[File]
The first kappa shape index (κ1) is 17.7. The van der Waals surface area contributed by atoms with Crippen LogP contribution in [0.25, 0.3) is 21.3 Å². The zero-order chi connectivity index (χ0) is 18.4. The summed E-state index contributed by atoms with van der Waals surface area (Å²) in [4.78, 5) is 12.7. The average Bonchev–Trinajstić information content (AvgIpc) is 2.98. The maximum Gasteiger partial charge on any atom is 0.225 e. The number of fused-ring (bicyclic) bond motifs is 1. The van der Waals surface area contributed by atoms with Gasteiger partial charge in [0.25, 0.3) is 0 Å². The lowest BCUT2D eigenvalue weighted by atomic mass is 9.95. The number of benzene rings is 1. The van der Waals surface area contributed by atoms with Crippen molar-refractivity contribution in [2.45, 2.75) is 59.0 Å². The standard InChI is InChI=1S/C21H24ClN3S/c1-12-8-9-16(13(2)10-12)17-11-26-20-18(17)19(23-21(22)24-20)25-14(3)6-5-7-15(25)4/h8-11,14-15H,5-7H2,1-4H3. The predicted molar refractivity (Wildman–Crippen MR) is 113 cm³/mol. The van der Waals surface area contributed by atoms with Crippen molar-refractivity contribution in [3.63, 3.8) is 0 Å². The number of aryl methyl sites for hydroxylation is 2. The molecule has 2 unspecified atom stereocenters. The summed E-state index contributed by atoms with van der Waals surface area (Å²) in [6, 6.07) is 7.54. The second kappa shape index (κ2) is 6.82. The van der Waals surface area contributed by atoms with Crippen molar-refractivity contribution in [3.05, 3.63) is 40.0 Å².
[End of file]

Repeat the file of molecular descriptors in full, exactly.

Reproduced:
The first kappa shape index (κ1) is 17.7. The van der Waals surface area contributed by atoms with Crippen LogP contribution in [0.25, 0.3) is 21.3 Å². The zero-order chi connectivity index (χ0) is 18.4. The summed E-state index contributed by atoms with van der Waals surface area (Å²) in [4.78, 5) is 12.7. The average Bonchev–Trinajstić information content (AvgIpc) is 2.98. The maximum Gasteiger partial charge on any atom is 0.225 e. The number of fused-ring (bicyclic) bond motifs is 1. The van der Waals surface area contributed by atoms with Gasteiger partial charge in [0.25, 0.3) is 0 Å². The lowest BCUT2D eigenvalue weighted by atomic mass is 9.95. The number of benzene rings is 1. The van der Waals surface area contributed by atoms with Crippen molar-refractivity contribution in [2.45, 2.75) is 59.0 Å². The standard InChI is InChI=1S/C21H24ClN3S/c1-12-8-9-16(13(2)10-12)17-11-26-20-18(17)19(23-21(22)24-20)25-14(3)6-5-7-15(25)4/h8-11,14-15H,5-7H2,1-4H3. The predicted molar refractivity (Wildman–Crippen MR) is 113 cm³/mol. The van der Waals surface area contributed by atoms with Crippen molar-refractivity contribution in [3.63, 3.8) is 0 Å². The number of aryl methyl sites for hydroxylation is 2. The molecule has 2 unspecified atom stereocenters. The summed E-state index contributed by atoms with van der Waals surface area (Å²) in [6, 6.07) is 7.54. The second kappa shape index (κ2) is 6.82. The van der Waals surface area contributed by atoms with Crippen molar-refractivity contribution in [3.05, 3.63) is 40.0 Å².